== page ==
As contact tracing apps roll out in the US, apps like Tel Aviv-based GlobeKeeper’s SAFE spark concerns around privacy and civil liberties
Contact tracing, a public health tactic in use for decades by health officials to identify and track the transmission of viruses from person to person, had until now primarily been a manual process. But the development of contact tracing apps, which can provide authorities with a much more complete picture of where people have been, with whom, and for how long, has heightened concerns among civil liberties organizations and experts about a potential infringement on privacy rights.
One leading developer of contact tracing apps, Tel Aviv-based GlobeKeeper, is now in talks with various US states and private companies to deploy its COVID-19 tracking app SAFE.
Earlier in the pandemic, GlobeKeeper collaborated with Israel’s Health Ministry in developing HaMagen, a voluntary contact tracing app currently in use by over 2 million Israelis.
The new app, SAFE, works with a device’s Bluetooth technology to broadcast and communicate with other Bluetooth devices in range. The app generates unique anonymous identifiers every 15 minutes and uploads the information to a public database. Data is stored on the individual’s device, with deletion after 21 days.
“The data is basically public. So not even the government owns it. It’s sitting on the cloud, publicly. It’s random unique identifiers that don’t include any personal information,” GlobeKeeper CEO Dan Peleg explained.
Peleg said the SAFE app meets the standards of the California Consumer Privacy Act (CCPA) and does not violate the rules of the US Health Insurance Portability and Accountability Act.
While there is no comprehensive federal privacy law in place in the US, developers who use the CCPA model as a guideline are viewed positively by Professor Jon Garon, director of the Intellectual Property, Cybersecurity and Technology Law Program at Nova Southeastern University’s Shepard Broad College of Law. According to Garon, CCPA is the most aggressive pro-consumer law in the US.
“If these apps are adopted by state health agencies, it is incumbent on the agencies to make sure contractually that the consumer agreement is very narrow in scope, allowing the app to do the contact tracing necessary for health care but not to divulge that data to any third party. If it’s done that way, then its health benefits will outweigh the privacy risks,” Garon said.
Despite transparency assurances by contact tracing developers like Peleg, and those like Garon who see the potential benefits of digital contact tracing, there remain widespread concerns over privacy among civil liberties watchdogs like the Surveillance Technology Oversight Project (S.T.O.P.).
“I think digital contact tracing is unproven, unreliable, and in all likelihood, a dangerous distraction from manual contact tracing and other evidence-based public health tools,” said Albert Cahn, the executive director of S.T.O.P.
Cahn is concerned that contact tracing technology in the US could be used as a new spying tool by local police departments and national security authorities.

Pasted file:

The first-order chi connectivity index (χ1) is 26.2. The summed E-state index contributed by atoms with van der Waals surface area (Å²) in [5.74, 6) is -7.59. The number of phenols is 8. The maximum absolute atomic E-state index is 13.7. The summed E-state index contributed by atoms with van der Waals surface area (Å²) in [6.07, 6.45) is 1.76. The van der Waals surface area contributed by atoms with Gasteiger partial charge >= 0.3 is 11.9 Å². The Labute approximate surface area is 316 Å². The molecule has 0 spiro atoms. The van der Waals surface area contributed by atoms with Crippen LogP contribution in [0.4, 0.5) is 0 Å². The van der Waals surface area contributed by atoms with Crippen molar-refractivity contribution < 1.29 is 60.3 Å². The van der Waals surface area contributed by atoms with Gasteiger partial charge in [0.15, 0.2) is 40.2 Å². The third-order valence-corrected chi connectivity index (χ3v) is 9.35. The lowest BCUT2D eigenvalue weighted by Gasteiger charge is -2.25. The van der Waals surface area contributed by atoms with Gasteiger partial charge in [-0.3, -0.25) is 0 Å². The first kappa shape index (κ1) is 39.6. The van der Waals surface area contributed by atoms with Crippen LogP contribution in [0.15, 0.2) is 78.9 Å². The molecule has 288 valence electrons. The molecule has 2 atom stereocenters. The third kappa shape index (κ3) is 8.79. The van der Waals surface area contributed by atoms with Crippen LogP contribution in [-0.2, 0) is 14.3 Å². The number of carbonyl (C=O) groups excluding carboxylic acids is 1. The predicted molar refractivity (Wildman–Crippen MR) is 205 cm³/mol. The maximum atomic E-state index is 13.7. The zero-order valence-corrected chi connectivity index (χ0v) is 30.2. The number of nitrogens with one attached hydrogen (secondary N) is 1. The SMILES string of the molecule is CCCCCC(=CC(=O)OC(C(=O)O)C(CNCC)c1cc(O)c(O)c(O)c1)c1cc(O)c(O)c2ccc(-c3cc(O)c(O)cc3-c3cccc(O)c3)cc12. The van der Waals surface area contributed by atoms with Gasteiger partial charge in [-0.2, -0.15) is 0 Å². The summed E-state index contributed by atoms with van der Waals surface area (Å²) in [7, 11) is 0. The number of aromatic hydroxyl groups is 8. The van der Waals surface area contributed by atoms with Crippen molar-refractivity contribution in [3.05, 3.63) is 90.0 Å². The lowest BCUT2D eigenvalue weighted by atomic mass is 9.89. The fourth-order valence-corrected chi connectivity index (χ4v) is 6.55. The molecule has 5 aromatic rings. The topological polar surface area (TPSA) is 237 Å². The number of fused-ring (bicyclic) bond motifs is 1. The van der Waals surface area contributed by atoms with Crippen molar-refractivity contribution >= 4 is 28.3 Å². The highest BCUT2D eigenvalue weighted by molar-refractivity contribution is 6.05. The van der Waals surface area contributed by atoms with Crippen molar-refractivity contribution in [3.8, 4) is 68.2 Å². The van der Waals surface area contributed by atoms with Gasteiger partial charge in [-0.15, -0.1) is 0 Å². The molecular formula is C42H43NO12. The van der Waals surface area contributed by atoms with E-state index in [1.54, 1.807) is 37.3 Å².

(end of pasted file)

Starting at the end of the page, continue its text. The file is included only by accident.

I think digital contact tracing is unproven, unreliable, and in all likelihood, a dangerous distraction from manual contact tracing and other evidence-based public health tools.
There is also the concern that, should this type of software be purchased by private entities, the voluntary nature of the app could be nullified, forcing people to make choices like keeping either their jobs or their right to privacy.
“As an employee protection matter, it’s completely inappropriate to give companies this sort of power over their employees’ health data,” Cahn said.
S.T.O.P. is currently working on enacting a state law in New York that would ban employers from forcing employees to hand over their health data.
Peleg believes that how private companies choose to enforce use of the SAFE app is a matter of their internal policies. He also thinks that, while governments should regulate apps like SAFE, his company is not responsible for government actions that might result in the accessing of an individual’s data stored on their personal device.
Both Garon and Cahn advocate the need for federal privacy laws in the US and better protection against geolocation data mining, of which both Google and Apple have been found guilty in the past.
In May, S.T.O.P. released a report about the civil liberties and privacy risks of COVID-19 Bluetooth tracking apps.
The future of contact tracing apps beyond the pandemic is unclear but Peleg is enthusiastic that his app’s positive contribution and benefits will outweigh the risks posed by privacy gatekeepers.
“The point is to help the community minimize the economic damage and life taken from the pandemic. Getting back to normal is the most important thing,” he said.
The point is to help the community minimize the economic damage and life taken from the pandemic. Getting back to normal is the most important thing.
For Cahn, there are still important questions to be answered by American society and lawmakers.
“In the case of COVID-19, do we go down the path of experimental, unproven, equally dangerous technology as a solution? Or do we listen to the public health experts, use evidence-based methods and make the investment in manual contact tracing needed to save lives?”
Rohama Bruk is a student in The Media Line’s Press and Policy Student Program. Ms. Bruk attends the University of Miami.